Shortly after their landslide victory in the December 2016 parliamentary elections, and during one of the decade’s harshest winters, Romania’s new governing coalition decided to roll out a series of legislative ‘hot potatoes’ that challenged the rule of law. The ‘emergency decree’ that would have allowed corrupt politicians to escape or avoid jail was passed at night, in secrecy. Nevertheless, 300,000 people came out onto streets in more than 30 cities across the country.

The government, led by the Social Democratic Party (PSD), won the elections by promising higher pensions, higher salaries in the public sector, lower taxes and holiday vouchers. But in attempting to save its own corrupt members from jail (and preventing others from facing trial by redefining the legal concept of abuse of power) they underestimated public reaction, particularly among the young, educated, urban population.

Recent years have already seen a series of protests: against austerity measures in 2012, against the cyanide open-pit mining at Roșia Montană in 2013, against government corruption that led to a fatal nightclub fire in 2015, and against a deputy prime minister whose abuses of power led to the death of a police officer in his motorcade in 2016. The 2017 protests had numbers (the largest since 1989) and seemingly endless supplies of humour and creativity. But what made them stand out is that dissent had become mainstream: the streets were filled with people often mocked for their corporate affiliation, marching alongside students and faculty members, entrepreneurs and various civic groups that otherwise would find themselves worlds apart.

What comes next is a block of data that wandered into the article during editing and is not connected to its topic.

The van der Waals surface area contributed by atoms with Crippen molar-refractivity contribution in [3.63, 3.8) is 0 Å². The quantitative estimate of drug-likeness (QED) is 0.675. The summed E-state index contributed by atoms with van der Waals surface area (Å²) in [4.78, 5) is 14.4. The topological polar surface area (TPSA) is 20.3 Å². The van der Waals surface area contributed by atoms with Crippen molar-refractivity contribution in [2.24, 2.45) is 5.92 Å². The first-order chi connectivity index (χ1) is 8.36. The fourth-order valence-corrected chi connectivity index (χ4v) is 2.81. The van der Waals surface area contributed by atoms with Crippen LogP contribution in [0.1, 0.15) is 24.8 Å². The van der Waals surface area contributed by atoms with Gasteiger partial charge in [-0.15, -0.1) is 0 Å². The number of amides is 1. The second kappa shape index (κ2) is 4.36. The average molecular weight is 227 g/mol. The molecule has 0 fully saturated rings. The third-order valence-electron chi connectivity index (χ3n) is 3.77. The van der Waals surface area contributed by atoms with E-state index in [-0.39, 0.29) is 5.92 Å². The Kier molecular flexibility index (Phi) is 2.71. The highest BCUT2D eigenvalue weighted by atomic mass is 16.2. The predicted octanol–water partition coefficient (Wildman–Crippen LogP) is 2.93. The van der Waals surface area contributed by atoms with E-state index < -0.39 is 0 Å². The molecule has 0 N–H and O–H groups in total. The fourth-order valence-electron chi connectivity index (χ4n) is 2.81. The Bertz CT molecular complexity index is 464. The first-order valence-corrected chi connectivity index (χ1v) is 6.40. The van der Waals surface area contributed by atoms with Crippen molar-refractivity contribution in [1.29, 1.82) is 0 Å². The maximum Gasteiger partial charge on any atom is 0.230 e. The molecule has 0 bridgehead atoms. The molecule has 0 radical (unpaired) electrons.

For several days, Romanians seemed to forget to fear their state’s authoritarian practices as they demanded a government that abides by the rule of law.  Generous coverage from the European media proved helpful: for the first time in decades major newspapers ran articles on the people’s demand for an independent judiciary and transparent decision-making. But as the light of live coverage fades and a selfie with a protest banner becomes ‘so yesterday’, many of us are aware that the road ahead is long, and that a better government will only be achieved through protesters’ continued presence in the public sphere.

Ten years after joining the European Union, we in Romania look less to Brussels’ leveraging power and more at our own capacity to generate social change. With an ever-growing interest in accountability, environmental justice and inequality, and in transnational issues such as migration, Romanian society might find itself at the core, rather than at the periphery of Europe.

IMAGE CREDIT: CC/Flickr – Sorin Mutu